By Paul Acquaro
Steve Lacy's music seems to be cropping up often in the Free Jazz Blog, from the group Ideal Bread (here and here) to a set of recent Lacy issues and reissues on Emanem and Clean Feed, and now The Whammies.
The Whammies' debut album, Plays the Music of Steve Lacy, is a captivating interpretation of the saxophonist's music. During the course of the album the group delivers their take Lacy's own somewhat quirky, avant garde and always melodic tunes. In addition, the group pays homage to Lacy's great inspiration, Thelonious Monk.
The Whammies (named after a Lacy tune) is an international and intergenerational quintet. The group is Chicago's Jeb Bishop on trombone and Nate McBride on bass; Boston's (via Amsterdam) Jorrit Dijkstra on saxophonist and the band's leader, and Pandelis Karayorgis on piano; Holland's Han Bennink on drums and guest violinist Mary Oliver (Amsterdam via California).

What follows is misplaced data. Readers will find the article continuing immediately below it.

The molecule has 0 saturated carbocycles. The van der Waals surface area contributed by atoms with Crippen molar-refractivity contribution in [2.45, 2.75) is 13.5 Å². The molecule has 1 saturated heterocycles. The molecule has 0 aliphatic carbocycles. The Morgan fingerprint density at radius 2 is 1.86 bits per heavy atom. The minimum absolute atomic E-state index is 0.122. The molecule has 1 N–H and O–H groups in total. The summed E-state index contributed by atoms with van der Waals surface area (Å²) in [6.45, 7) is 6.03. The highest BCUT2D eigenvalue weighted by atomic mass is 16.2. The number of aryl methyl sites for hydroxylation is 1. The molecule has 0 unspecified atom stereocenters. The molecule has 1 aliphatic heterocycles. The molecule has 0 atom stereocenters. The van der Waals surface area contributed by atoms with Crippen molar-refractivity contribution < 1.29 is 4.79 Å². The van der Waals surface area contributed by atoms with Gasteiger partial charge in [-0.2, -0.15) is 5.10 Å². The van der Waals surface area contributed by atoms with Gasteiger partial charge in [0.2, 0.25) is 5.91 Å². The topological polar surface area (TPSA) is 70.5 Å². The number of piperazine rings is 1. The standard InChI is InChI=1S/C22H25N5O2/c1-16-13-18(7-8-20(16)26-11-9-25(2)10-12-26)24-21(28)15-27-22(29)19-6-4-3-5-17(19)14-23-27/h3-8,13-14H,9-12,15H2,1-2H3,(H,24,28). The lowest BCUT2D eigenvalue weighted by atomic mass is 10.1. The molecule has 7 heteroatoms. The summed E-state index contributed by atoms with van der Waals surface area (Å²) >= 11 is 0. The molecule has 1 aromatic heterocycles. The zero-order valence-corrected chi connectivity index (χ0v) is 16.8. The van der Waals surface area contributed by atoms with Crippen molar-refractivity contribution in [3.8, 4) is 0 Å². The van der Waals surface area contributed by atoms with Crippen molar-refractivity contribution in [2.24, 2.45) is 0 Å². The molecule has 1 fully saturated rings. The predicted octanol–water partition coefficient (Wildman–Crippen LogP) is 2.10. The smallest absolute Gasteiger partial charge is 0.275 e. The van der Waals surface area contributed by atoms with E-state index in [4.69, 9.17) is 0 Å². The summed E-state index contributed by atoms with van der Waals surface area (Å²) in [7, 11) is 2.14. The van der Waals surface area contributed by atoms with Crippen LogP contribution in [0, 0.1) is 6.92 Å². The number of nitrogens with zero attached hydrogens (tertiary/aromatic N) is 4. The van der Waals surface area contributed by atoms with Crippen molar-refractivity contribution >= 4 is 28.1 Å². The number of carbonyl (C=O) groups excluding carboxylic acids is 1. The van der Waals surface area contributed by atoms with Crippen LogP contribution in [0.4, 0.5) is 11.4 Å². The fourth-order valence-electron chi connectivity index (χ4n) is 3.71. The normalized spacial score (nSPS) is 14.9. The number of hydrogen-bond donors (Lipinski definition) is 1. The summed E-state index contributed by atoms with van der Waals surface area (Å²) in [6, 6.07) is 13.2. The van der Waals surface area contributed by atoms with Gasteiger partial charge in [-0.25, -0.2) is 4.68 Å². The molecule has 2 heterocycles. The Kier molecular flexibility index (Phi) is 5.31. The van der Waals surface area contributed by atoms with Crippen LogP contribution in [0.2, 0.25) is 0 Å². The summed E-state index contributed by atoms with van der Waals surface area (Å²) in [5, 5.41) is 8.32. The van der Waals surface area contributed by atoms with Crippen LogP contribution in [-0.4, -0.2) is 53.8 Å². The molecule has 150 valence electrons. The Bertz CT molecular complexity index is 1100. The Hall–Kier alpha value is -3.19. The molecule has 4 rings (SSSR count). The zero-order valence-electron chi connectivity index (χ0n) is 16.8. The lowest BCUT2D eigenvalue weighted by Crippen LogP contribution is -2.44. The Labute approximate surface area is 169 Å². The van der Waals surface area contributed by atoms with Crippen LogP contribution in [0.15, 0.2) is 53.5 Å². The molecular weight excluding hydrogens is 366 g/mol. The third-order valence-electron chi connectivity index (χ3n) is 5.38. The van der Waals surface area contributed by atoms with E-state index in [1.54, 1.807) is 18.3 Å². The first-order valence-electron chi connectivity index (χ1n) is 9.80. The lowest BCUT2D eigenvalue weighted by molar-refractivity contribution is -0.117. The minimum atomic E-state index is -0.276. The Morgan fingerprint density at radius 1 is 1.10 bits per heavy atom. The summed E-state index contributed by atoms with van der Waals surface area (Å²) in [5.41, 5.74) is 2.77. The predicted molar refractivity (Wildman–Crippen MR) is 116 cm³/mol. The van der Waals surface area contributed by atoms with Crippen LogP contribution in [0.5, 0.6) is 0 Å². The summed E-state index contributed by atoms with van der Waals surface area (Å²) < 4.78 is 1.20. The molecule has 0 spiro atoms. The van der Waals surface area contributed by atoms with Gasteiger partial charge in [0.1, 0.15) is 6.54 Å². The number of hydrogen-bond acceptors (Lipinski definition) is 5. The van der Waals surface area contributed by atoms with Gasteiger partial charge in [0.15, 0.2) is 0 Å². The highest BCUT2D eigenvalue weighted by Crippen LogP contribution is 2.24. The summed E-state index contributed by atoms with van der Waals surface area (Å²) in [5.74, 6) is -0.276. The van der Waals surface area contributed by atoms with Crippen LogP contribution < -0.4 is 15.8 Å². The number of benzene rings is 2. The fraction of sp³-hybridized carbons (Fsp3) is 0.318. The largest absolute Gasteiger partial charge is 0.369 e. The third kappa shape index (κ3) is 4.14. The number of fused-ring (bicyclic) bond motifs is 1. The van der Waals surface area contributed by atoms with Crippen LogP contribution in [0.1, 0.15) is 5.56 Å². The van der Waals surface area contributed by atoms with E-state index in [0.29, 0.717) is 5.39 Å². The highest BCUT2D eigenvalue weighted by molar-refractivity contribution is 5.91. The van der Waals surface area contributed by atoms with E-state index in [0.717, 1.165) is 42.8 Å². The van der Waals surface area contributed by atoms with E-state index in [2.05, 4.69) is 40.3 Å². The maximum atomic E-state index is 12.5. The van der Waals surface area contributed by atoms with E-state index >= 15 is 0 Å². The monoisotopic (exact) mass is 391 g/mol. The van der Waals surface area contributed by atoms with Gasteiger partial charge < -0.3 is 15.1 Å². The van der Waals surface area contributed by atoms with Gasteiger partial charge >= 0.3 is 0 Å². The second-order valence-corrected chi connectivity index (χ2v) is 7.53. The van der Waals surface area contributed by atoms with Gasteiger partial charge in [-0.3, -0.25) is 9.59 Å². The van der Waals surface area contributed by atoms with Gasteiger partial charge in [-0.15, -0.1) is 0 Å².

As for the music, tunes like 'Bone (to Lester Young)' and 'Dutch Masters (to Spike Jones and the City Slickers)' are fun and energetic, showcasing not only Lacy's compositional approach but also the current musician's contemporary interpretations, making for an entertaining and engaging listen. The Whammies do not shy away from some vintage analog electronics either. 'I Feel a Draft (to Mal Waldron)' begins with light treatment, then building in a swirling manner until the group reaches a dense crush of texture and pulse. An electronics solo graces 'The Wire (to Albert Ayler)' like a shoot out between R2-D2 and a Skeeball game. This all contrasts delightfully with 'The Whammies! (to Fats Navarro)', which just explodes in an out-pouring of counter melodies from Bishop and Oliver.
The closing song 'Locomotive', from Monk's pen, features Karayorgis' piano. The tunes playful dissonance and catchy melody closes out the album and is a perfect ending to this spirited and enjoyable work-out.